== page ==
Like potato chips, chocolate chip cookies and most of life’s greatest treasures, my involvement with the school newspaper started as an accident.
My first contact with the Concordiensis [a name I could barely pronounce until this year] came when a friend from home introduced me to her cousin Tess, one of the Concordy e-board members, during my freshman year.
From that introduction, Tess eagerly put me on the email list and sent me my first article assignment.
Little did I know that this happenstance introduction to the newspaper, along with the spontaneous “hey, why not?“ sort of ideology that accompanied it, would be two defining elements of my Union experience.
This is not to say my relationship with the Concordy was necessarily love at first sight.
Quite the contrary, writing and editing for the newspaper has at times been laborious, anger-inducing and ethically-challenging.
But in this roller coaster ride of Red Bull-infused editing sessions and fury-enflamed response articles, I’ve made incredible friends, met some of my most courageous role models and learned a tremendous amount, not only about myself, but about the power of writing.
One of the most seemingly obvious observations is how you, as a writer and an editor, have the tremendous capacity to piss people off.
People truly care about things on this campus and in the world, and take great sensitivity in how these issues are presented. I think that’s awesome.
I learned this firsthand my sophomore year, when I wrote a viral opinions piece, primarily targeted at the Theatre department, criticizing the lack of faculty and administrative support for student-run initiatives, mainly the incredible achievements of the Mountebanks Theatre Club.
As one would expect, this did not bode well with the Theatre Department, and its most ardent supporters.
As such, an enflamed debate was born; my cell phone blew up with both supportive and condemning texts, phone calls and emails. But in the end, there was no “winner”; there was only respectful, yet passionate, disagreement.
Such zealous banter arose again this past fall in an infamous and widely read debate on the value of Greek Life.
It is in such debates that we understand how disagreement can be one of the most impactful tools we can initiate as students, especially when considering how our generation is criticized for its ignorance and apathy.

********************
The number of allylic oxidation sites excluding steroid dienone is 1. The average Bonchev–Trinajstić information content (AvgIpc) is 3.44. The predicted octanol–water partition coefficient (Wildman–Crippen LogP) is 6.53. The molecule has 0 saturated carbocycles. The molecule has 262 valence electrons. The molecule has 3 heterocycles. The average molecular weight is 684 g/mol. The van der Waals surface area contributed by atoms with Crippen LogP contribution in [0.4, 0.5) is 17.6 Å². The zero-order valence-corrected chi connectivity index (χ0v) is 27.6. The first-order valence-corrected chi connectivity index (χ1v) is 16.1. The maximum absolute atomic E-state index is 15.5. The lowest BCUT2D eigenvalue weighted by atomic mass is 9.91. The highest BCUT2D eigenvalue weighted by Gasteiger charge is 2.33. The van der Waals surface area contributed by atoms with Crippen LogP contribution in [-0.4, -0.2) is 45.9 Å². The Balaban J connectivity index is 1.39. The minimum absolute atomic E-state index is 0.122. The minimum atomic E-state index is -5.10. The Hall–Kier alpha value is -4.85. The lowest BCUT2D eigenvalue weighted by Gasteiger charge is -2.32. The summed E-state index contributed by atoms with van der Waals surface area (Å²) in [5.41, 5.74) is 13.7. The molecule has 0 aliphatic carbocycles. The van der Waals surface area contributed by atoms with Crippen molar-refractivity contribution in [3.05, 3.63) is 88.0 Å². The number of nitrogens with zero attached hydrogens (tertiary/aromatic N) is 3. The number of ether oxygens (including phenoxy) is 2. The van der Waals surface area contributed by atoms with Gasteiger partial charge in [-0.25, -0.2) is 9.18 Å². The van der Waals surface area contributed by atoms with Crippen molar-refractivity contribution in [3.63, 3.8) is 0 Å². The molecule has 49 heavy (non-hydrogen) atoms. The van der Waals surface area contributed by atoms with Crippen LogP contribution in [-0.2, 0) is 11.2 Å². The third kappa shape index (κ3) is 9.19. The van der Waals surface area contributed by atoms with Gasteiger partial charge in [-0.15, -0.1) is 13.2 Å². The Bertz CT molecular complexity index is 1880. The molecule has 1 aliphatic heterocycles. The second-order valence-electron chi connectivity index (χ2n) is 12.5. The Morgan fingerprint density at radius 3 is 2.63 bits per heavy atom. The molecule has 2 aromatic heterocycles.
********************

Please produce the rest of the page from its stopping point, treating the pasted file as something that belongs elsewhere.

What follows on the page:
But only recently have I realized that more powerful than our ability to piss people off is our ability to inspire them—more powerful than disagreement is agreement.
This eye-opening lesson came during the winter of my junior year, when I had just returned from my term in Greece and had been wiling off of a dramatic perspective-shift.
I decided to write [or “rant”] about such a shift in an Opinions article called “The Productivity Trap,” in which I discussed the power of living slowly and with no structured plan.
I never anticipated the tremendous support and empathy that such an article would generate.
But it is this support that directed the objective of my post as an Opinions section co-editor: to inspire articles that would inspire.
Luckily, the incredibly thoughtful, idealistic and benevolent nature of Union students made this task realistic; from Liz Devine ‘15’s call to re-examine our use of YikYak, to Danielle MacGregor ‘15’s account of women’s beauty, it has been a pleasure to witness such inspiration.
Earlier this year, my dear friend and role model Matt Wu ‘17 wrote a beckoning call to write for the paper, commenting on the apathy of our generation.
Yet as I leave the paper off to him and Erin Wade ‘16, two of the most hardworking, idealistic and innovative souls I know, and as I hand the opinions post to Liv Estes ‘17 and Kim Bolduc ‘17, I have no doubts the Concordy will continue to inspire this campus and embody everything except apathy.
Thank you Concordy for four great years, you were the best accident that I could have had.